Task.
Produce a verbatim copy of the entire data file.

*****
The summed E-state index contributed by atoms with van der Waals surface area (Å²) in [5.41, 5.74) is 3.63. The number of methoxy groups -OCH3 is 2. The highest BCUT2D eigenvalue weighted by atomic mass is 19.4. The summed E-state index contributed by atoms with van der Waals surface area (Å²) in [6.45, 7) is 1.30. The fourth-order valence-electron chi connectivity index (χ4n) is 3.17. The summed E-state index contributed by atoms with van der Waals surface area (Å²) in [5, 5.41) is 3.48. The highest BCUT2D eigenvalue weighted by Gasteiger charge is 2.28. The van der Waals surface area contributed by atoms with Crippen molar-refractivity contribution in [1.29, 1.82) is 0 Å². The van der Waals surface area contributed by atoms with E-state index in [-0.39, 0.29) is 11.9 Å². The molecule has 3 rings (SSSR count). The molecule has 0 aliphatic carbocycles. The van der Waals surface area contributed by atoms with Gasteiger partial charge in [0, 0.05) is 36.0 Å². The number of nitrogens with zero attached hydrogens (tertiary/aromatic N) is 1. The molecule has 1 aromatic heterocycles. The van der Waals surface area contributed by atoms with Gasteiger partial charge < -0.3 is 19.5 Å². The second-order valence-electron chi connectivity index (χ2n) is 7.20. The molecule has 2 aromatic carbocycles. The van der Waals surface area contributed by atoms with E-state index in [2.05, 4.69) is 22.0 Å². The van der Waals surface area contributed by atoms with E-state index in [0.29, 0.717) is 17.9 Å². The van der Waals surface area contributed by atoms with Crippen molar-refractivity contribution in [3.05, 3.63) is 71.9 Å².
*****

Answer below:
The summed E-state index contributed by atoms with van der Waals surface area (Å²) in [5.41, 5.74) is 3.63. The number of methoxy groups -OCH3 is 2. The highest BCUT2D eigenvalue weighted by atomic mass is 19.4. The summed E-state index contributed by atoms with van der Waals surface area (Å²) in [6.45, 7) is 1.30. The fourth-order valence-electron chi connectivity index (χ4n) is 3.17. The summed E-state index contributed by atoms with van der Waals surface area (Å²) in [5, 5.41) is 3.48. The highest BCUT2D eigenvalue weighted by Gasteiger charge is 2.28. The van der Waals surface area contributed by atoms with Crippen molar-refractivity contribution in [1.29, 1.82) is 0 Å². The van der Waals surface area contributed by atoms with E-state index in [-0.39, 0.29) is 11.9 Å². The molecule has 3 rings (SSSR count). The molecule has 0 aliphatic carbocycles. The van der Waals surface area contributed by atoms with Gasteiger partial charge in [0, 0.05) is 36.0 Å². The number of nitrogens with zero attached hydrogens (tertiary/aromatic N) is 1. The molecule has 1 aromatic heterocycles. The van der Waals surface area contributed by atoms with Gasteiger partial charge < -0.3 is 19.5 Å². The second-order valence-electron chi connectivity index (χ2n) is 7.20. The molecule has 2 aromatic carbocycles. The van der Waals surface area contributed by atoms with E-state index in [2.05, 4.69) is 22.0 Å². The van der Waals surface area contributed by atoms with E-state index in [0.29, 0.717) is 17.9 Å². The van der Waals surface area contributed by atoms with Crippen molar-refractivity contribution in [3.05, 3.63) is 71.9 Å².